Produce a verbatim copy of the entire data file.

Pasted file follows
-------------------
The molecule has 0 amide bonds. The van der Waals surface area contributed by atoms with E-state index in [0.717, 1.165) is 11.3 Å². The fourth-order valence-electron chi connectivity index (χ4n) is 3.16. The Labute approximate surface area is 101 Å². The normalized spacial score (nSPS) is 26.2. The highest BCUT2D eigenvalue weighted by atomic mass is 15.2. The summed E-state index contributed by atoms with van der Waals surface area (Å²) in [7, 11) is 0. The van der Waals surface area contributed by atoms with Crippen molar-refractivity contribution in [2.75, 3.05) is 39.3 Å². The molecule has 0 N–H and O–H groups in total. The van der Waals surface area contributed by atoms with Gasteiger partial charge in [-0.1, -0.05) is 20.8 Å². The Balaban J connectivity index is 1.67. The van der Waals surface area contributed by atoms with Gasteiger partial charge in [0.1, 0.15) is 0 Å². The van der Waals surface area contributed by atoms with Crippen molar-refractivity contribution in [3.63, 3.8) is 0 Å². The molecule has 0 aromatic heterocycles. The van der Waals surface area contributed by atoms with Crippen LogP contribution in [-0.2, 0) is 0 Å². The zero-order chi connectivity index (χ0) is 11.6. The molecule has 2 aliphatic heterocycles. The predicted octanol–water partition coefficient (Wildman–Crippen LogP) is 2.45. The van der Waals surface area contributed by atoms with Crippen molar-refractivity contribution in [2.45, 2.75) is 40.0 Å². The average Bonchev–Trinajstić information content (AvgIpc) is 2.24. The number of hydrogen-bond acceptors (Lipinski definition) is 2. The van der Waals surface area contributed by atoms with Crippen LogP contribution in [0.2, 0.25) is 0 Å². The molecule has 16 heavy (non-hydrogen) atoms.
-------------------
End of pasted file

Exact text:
The molecule has 0 amide bonds. The van der Waals surface area contributed by atoms with E-state index in [0.717, 1.165) is 11.3 Å². The fourth-order valence-electron chi connectivity index (χ4n) is 3.16. The Labute approximate surface area is 101 Å². The normalized spacial score (nSPS) is 26.2. The highest BCUT2D eigenvalue weighted by atomic mass is 15.2. The summed E-state index contributed by atoms with van der Waals surface area (Å²) in [7, 11) is 0. The van der Waals surface area contributed by atoms with Crippen molar-refractivity contribution in [2.75, 3.05) is 39.3 Å². The molecule has 0 N–H and O–H groups in total. The van der Waals surface area contributed by atoms with Gasteiger partial charge in [-0.1, -0.05) is 20.8 Å². The Balaban J connectivity index is 1.67. The van der Waals surface area contributed by atoms with Gasteiger partial charge in [0.1, 0.15) is 0 Å². The van der Waals surface area contributed by atoms with Crippen molar-refractivity contribution in [3.63, 3.8) is 0 Å². The molecule has 0 aromatic heterocycles. The van der Waals surface area contributed by atoms with Crippen LogP contribution in [-0.2, 0) is 0 Å². The zero-order chi connectivity index (χ0) is 11.6. The molecule has 2 aliphatic heterocycles. The predicted octanol–water partition coefficient (Wildman–Crippen LogP) is 2.45. The van der Waals surface area contributed by atoms with Crippen molar-refractivity contribution in [2.45, 2.75) is 40.0 Å². The average Bonchev–Trinajstić information content (AvgIpc) is 2.24. The number of hydrogen-bond acceptors (Lipinski definition) is 2. The van der Waals surface area contributed by atoms with Crippen LogP contribution in [0.2, 0.25) is 0 Å². The molecule has 16 heavy (non-hydrogen) atoms.